The psalmist doesn't pull any punches. He calls these proud oppressors "brutish", meaning beast-like. Then he focuses in on a more foundational character, they are fools that will conduct themselves in such an arrogant, wicked manner. He wonders when they will smarten up and consider some important intelligent considerations. God, who is able to make our ears and eyes, will certainly hear and see the wickedness that has been going on. The scorners, we see today, object that God wouldn't bring the evil upon us because there are still good people everywhere. They foolishly ignore God's Word that tells of the many times He has brought destruction upon the godless nations of the past. They can accept that God punished those wicked heathen, back then, but they conclude we are not "that bad". The psalmist asks the obvious question that should arise in a logical mind, "shall not he correct?".
Men continue to advance in technology. The psalmist even uses that point of wise consideration to forward his argument to fear God. Man, with incredible strides in technology (he can spy and know what everyone is doing with cameras and computers) should be able to understand that the creator of all things is not ignorant of all the things His creations are doing.
Our knowledge and our thoughts are two different things. God gives us the ability to learn and develop, but the thoughts of our hearts come from a different source. That is where the wickedness flows from. It is from the heart, where the accountability before God will stand. Knowledge, can be good but the deviant thoughts can lead to vanity and the abuses of that knowledge.

12 Blessed is the man whom thou chastenest, O LORD, and teachest him out of thy law;
13 That thou mayest give him rest from the days of adversity, until the pit be digged for the wicked.
14 For the LORD will not cast off his people, neither will he forsake his inheritance.
15 But judgment shall return unto righteousness: and all the upright in heart shall follow it.
The next four verses are such a comfort. The psalmist turns to the situation His people find themselves in. They are not to be tied in with the wicked. God deals faithfully with those who are truly His. He chastens them as necessary. We are reminded in the New Testament how God only "chastens" those who are His children. He does not chasten others. God doesn't view the nations, like Hillary Clinton who believes all the world is a village who has the responsibility of raising the children. God chastens and educates His own of His ways in righteousness. The rest are His tools to use as He sees fit and to bring judgment upon their wickedness at the completed time.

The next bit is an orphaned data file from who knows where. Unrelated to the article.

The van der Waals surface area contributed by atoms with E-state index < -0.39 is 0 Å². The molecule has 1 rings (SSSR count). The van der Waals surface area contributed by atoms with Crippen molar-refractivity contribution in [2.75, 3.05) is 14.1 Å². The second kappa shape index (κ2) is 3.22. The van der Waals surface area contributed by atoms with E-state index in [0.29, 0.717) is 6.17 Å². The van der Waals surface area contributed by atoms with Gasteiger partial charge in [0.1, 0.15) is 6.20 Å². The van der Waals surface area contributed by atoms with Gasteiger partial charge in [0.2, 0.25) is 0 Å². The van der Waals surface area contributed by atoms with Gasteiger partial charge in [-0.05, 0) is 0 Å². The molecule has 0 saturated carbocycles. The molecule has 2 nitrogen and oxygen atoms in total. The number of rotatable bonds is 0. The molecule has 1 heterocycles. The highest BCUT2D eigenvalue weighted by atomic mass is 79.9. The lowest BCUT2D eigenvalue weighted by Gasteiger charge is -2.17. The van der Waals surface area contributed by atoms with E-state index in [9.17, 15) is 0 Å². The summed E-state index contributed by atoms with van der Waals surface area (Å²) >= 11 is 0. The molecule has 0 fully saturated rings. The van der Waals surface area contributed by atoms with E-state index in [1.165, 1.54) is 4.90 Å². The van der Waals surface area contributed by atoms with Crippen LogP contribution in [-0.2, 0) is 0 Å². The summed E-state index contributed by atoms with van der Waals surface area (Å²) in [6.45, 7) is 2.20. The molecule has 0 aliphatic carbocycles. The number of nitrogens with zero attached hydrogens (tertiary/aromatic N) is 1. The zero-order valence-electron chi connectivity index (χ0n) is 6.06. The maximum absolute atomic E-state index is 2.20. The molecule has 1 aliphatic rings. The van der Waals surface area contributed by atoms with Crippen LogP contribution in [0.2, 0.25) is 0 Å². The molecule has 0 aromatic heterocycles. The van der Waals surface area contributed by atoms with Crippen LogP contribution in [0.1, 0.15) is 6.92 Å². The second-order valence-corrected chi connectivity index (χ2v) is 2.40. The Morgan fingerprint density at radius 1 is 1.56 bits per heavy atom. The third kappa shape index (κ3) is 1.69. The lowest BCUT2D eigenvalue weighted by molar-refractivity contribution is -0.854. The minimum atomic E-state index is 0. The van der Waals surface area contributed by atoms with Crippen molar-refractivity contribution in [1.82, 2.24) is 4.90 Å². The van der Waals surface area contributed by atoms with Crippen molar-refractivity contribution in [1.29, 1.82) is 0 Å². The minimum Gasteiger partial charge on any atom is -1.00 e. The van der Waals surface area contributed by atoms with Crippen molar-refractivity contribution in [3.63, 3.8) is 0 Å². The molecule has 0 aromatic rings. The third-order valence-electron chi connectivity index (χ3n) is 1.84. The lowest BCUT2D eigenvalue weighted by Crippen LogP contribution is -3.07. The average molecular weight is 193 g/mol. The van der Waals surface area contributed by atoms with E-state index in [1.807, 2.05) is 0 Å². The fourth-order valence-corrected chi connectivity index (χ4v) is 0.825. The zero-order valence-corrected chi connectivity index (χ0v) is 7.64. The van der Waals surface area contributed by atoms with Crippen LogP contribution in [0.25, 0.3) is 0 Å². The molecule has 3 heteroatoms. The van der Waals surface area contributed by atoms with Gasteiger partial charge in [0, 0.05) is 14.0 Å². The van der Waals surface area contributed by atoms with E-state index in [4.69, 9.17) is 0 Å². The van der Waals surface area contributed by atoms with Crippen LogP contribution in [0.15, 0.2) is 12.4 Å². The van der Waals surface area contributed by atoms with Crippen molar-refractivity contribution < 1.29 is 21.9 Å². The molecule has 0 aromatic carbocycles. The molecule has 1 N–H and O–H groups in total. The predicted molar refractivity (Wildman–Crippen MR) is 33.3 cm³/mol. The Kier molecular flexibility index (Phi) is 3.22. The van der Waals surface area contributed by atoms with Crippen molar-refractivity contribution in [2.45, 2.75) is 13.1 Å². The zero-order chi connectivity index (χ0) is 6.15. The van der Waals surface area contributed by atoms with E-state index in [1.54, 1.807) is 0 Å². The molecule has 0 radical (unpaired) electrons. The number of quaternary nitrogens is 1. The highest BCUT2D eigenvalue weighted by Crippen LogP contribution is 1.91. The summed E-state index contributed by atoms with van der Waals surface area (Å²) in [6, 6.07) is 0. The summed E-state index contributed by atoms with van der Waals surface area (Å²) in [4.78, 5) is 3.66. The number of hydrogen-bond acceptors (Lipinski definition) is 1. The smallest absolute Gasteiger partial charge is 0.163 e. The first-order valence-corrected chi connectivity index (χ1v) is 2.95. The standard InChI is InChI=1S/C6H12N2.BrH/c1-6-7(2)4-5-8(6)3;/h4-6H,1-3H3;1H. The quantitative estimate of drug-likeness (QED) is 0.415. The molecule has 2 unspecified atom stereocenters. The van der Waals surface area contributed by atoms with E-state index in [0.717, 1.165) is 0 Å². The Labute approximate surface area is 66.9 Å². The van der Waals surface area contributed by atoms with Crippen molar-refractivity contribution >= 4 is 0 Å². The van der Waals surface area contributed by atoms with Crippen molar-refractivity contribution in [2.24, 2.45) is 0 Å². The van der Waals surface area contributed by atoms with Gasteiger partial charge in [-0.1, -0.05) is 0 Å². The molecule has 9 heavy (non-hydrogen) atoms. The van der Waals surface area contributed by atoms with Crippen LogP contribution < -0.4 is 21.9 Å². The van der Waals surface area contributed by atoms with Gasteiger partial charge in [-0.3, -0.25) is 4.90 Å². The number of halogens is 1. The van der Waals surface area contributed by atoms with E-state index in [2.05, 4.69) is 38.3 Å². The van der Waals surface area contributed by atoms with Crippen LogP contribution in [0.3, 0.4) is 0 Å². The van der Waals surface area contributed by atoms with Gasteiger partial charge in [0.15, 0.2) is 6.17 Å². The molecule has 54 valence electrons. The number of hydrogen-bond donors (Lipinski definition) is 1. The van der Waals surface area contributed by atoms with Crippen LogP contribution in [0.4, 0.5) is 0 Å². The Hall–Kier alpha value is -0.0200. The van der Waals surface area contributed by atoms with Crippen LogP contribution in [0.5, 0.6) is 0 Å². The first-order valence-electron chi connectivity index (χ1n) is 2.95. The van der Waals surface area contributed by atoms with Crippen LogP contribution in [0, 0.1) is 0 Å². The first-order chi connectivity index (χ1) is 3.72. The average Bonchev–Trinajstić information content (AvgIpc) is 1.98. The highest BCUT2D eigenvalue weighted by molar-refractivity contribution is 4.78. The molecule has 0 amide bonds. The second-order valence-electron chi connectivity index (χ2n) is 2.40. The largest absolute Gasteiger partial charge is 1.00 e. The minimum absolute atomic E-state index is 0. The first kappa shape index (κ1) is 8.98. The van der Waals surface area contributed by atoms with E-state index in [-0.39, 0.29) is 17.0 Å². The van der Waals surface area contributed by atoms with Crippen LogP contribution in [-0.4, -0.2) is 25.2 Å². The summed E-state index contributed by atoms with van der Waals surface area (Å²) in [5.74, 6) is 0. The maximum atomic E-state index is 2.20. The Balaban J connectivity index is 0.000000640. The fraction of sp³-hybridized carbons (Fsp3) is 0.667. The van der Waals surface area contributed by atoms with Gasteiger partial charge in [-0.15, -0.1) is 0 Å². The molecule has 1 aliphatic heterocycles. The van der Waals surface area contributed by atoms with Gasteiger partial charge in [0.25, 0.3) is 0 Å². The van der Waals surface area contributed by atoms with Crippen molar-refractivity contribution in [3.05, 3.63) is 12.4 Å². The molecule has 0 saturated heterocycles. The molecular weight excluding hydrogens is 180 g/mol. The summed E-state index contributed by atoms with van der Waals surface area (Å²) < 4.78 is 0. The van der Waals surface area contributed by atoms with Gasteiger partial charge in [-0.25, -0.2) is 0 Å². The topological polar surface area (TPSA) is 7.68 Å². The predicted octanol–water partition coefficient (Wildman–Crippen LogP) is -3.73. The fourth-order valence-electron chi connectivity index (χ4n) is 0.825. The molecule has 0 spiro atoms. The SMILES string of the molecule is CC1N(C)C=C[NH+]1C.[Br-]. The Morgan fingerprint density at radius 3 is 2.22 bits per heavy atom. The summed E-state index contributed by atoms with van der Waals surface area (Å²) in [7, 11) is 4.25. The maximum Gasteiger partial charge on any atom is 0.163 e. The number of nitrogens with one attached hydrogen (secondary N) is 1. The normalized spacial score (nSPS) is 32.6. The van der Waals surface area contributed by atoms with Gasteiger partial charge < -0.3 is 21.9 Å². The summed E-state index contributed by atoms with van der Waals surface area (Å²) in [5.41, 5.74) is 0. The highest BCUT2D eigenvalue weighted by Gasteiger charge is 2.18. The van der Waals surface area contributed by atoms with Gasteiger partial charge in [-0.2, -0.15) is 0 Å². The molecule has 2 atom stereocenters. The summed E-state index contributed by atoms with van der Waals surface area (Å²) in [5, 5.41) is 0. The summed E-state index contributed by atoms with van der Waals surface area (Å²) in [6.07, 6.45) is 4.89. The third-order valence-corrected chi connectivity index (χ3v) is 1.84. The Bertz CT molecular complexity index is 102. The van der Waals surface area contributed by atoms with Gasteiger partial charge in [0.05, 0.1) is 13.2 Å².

We are told that the child rearing, God's children go through, have the end of enabling them to not have to suffer the destruction of the wicked when their time is fulfilled. To those who learned from the chastening, there will be rest in the days of adversity. You see, when God's judgments of devastation of floods, fires, hurricanes, ruined crops, massive unemployment, etc. come, those who have received and learned from God's discipline will have a providential mercy going before them. It doesn't mean there won't be loss of property, but it does mean there will be strength, peace and basic provision, while others will starve and the like. Verse 13 and 14 clearly show this, among other passages of scripture.
Verse 15 takes us back to the heart we had been looking at. We have the heart of the wicked who follow the ways of vanity and the upright heart of God's children who will respond to His discipline. Turning to follow righteousness. Those who do not respond to God's discipline have turned from uprightness of heart to vanity.

16 Who will rise up for me against the evildoers? or who will stand up for me against the workers of iniquity?
17 Unless the LORD had been my help, my soul had almost dwelt in silence.
18 When I said, My foot slippeth; thy mercy, O LORD, held me up.
19 In the multitude of my thoughts within me thy comforts delight my soul.
We find the cry of the first verse reiterated here. The grief of wicked perversion of justice and righteousness. Unfortunately, many look to political parties to do the work of God. Some reason, "If we can get all Republicans into office, we will be able to get all the problems fixed." Wrong! This psalmist knew the right place to look for help. Not in a party that may say it will work for God, but in God Himself.